Light-emitting diode therapy (or LED for short) is nothing new. Having long been used in professional treatments, the benefits of LED for acne-prone, rosacea-ridden, discoloured, dull and ageing skin come with regular use. While this might deliver great results, it has previously been a costly and time-consuming approach in the pursuit for healthy skin.
And thus, the emergence of at-home skincare devices, led by LED treatments in the form of targeted on-the-spot gadgets and full face masks, are becoming popular for consumers who want to maintain the results of in-clinic treatments and the efficacy of carefully curated skincare routines. According to global market researcher Mintel, 41% of beauty consumers use skincare devices to prolong the effects of professional treatments. With better access to information, technological advancements and more transparency from brands, high-performance products are no longer exclusively available in costly facials and specialist clinics. Plus, LED light treatments are the most pain-free facial you can have, with no tingling, side effects or downtime needed. What more could you want?
Here are all your questions about LED light therapy answered:
What are the benefits of LED for the skin?
“LED light emits therapeutic wavelengths of light energy to energise cells,” explains Laura Ferguson and Hannah Measures, co-founders of The Light Salon. In doing so, the light energy stimulates the production of collagen, elastin and antioxidants while improving blood and lymphatic circulation. It’s a treatment that is suitable for all skin types and is designed to be used after cleansing and exfoliating, followed by your serums and moisturiser.
How many different types of LED lights are there and what is the difference between them?
“Different light spectrum penetrates the skin in different depths and has different effects. Red and blue LED light therapy combat numerous issues, including but not limited to, dullness, fine lines and wrinkles, inflammation, redness and swelling. They replenish dermal and epidermal cells, stimulate the natural production of collagen and elastin and speed up the recovery process,” explains Dr Dennis Gross, dermatologist, dermatologic surgeon and founder of Dr. Dennis Gross Dermatology.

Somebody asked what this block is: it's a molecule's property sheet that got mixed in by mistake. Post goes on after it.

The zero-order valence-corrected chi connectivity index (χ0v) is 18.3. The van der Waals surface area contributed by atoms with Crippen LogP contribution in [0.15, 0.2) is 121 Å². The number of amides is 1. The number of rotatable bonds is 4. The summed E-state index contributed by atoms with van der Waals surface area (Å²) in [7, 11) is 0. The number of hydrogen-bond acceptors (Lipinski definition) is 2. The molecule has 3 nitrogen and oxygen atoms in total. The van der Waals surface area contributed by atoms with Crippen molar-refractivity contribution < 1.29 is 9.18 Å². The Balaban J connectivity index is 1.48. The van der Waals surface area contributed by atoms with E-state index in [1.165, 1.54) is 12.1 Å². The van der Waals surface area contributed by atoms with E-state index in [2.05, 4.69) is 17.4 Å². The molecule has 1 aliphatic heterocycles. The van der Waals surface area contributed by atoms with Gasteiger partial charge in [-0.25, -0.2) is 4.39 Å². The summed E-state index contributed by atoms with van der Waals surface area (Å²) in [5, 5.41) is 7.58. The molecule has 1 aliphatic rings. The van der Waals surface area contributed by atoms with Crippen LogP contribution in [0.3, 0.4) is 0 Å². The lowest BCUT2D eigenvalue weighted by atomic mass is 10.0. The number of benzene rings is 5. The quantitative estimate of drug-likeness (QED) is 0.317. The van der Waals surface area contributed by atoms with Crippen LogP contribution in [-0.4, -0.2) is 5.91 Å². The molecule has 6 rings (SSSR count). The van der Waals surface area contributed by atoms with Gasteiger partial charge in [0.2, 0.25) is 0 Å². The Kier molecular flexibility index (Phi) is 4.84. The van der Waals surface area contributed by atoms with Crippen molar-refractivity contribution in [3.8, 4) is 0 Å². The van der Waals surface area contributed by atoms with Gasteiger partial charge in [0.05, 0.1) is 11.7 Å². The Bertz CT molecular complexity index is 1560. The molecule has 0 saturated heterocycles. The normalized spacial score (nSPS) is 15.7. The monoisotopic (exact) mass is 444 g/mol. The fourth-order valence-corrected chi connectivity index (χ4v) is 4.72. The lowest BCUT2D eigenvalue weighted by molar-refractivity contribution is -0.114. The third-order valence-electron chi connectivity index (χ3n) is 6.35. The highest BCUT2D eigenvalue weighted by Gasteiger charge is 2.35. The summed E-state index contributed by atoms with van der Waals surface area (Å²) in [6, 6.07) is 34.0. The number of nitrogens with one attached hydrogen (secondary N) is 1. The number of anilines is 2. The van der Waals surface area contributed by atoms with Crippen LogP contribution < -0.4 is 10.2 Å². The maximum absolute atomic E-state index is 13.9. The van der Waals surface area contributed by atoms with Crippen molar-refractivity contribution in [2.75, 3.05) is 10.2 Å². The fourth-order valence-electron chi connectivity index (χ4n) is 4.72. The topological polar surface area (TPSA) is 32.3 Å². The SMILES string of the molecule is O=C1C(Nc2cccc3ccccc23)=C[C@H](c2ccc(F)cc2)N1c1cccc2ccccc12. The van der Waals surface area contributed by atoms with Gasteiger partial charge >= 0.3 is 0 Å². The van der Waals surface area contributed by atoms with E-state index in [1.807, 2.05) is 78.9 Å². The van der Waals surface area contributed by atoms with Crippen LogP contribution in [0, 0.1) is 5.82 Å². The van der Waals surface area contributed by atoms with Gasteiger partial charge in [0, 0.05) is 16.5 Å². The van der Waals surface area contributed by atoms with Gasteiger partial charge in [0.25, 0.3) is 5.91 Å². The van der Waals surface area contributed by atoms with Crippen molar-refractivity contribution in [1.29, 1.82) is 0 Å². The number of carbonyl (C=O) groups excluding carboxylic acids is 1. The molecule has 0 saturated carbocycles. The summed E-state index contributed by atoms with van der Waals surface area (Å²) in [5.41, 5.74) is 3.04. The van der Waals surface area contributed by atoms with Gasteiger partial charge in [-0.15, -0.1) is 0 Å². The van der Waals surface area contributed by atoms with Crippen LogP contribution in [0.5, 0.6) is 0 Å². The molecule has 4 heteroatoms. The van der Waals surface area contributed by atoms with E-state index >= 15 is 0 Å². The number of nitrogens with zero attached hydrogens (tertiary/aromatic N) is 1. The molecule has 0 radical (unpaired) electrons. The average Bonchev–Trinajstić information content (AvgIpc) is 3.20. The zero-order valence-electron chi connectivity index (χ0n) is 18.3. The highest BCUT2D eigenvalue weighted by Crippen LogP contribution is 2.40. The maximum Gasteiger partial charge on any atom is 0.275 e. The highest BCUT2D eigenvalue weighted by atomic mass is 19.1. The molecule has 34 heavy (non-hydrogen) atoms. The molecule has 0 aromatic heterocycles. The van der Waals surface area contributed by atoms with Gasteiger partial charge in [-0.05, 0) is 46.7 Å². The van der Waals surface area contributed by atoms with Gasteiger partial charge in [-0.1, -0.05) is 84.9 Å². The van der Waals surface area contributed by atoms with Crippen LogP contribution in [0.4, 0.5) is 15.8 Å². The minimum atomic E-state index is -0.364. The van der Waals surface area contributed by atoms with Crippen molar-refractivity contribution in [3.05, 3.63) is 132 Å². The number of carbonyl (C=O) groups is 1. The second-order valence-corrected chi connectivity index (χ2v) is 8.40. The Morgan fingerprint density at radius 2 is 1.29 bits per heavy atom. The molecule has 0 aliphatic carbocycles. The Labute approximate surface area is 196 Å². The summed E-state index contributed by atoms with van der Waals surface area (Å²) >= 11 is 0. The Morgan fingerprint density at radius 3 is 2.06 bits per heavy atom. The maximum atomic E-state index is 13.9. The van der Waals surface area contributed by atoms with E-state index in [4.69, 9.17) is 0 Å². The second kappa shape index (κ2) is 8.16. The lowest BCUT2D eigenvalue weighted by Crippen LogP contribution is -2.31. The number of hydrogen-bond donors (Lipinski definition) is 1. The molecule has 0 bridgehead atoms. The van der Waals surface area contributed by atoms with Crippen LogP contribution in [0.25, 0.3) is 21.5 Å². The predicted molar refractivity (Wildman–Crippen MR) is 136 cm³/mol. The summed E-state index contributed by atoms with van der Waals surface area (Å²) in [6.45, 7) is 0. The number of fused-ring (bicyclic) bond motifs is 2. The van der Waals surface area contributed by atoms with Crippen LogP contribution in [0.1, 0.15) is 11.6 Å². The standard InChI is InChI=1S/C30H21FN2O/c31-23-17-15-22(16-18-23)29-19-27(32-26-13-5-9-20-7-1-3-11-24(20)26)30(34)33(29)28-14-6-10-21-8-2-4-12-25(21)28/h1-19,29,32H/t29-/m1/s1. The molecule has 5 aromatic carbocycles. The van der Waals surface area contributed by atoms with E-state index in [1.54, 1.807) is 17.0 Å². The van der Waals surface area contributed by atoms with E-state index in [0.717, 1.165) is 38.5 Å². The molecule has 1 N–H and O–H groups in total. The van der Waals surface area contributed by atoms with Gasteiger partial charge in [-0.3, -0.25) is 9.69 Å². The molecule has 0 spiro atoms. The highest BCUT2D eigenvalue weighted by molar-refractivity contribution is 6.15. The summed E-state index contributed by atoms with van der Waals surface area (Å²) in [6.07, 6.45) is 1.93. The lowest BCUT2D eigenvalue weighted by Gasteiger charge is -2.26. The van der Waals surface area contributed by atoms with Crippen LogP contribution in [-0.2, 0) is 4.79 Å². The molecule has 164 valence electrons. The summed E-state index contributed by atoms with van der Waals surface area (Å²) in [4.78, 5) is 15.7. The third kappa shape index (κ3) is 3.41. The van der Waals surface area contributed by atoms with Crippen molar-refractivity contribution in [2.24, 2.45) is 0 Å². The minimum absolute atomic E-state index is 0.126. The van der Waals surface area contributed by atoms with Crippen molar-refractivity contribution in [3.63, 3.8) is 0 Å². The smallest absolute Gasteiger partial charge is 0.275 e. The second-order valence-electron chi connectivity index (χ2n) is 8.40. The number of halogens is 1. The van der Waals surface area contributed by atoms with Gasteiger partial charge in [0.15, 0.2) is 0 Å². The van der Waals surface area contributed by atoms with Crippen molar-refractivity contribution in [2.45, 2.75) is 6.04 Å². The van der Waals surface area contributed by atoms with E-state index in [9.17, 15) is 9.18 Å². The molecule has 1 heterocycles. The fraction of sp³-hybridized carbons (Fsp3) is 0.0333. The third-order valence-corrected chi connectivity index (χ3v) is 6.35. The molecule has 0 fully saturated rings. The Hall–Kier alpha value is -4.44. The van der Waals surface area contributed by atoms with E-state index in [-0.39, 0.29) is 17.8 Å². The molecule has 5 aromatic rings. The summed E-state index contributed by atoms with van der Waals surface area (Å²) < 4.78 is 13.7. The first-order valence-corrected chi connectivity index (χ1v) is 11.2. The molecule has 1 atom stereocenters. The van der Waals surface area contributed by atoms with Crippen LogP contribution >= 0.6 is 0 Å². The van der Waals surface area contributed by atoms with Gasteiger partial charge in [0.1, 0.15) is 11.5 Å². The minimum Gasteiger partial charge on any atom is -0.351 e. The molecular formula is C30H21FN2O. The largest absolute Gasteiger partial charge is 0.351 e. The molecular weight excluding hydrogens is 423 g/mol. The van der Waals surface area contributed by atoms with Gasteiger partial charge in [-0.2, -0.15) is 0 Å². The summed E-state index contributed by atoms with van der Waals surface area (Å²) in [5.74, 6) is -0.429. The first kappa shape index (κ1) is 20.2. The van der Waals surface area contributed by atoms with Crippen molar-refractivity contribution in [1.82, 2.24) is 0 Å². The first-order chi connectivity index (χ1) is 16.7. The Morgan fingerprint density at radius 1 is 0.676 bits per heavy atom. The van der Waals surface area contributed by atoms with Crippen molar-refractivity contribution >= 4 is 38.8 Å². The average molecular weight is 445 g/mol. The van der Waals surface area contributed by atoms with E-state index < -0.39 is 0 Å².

Near-infrared light is another option, suiting inflamed skin best as it stimulates the skin’s healing and regeneration process by delivering nutrients and oxygen to problem areas, leaving you with strengthened and brightened skin. If acne is a concern, Ferguson and Measures recommend red light as it has an antiseptic effect on blemishes and reduces inflammation and painful swelling within the spot to help speed up the healing of the area. Impressively, when used together near-infrared and red light are clinically proven to reduce the appearance of fine lines and wrinkles.
What’s the difference between an LED treatment in a clinic and an at home device?
At-home devices don’t have the power of the professional machines used in LED light therapy treatments, but Ferguson and Measures explain that if you use an LED light mask three times a week over a four week period, it delivers the equivalent cumulative dose of light as one salon treatment, if you went once a week for the same period. “Results are instant and long-term and because LED light therapy works on a cellular level, so you leave with a glow, which becomes more pronounced with each treatment. Think of it in terms of a workout – going once is better than not going at all, but if you make an effort to stick to regular sessions, you’ll get great cumulative benefits.”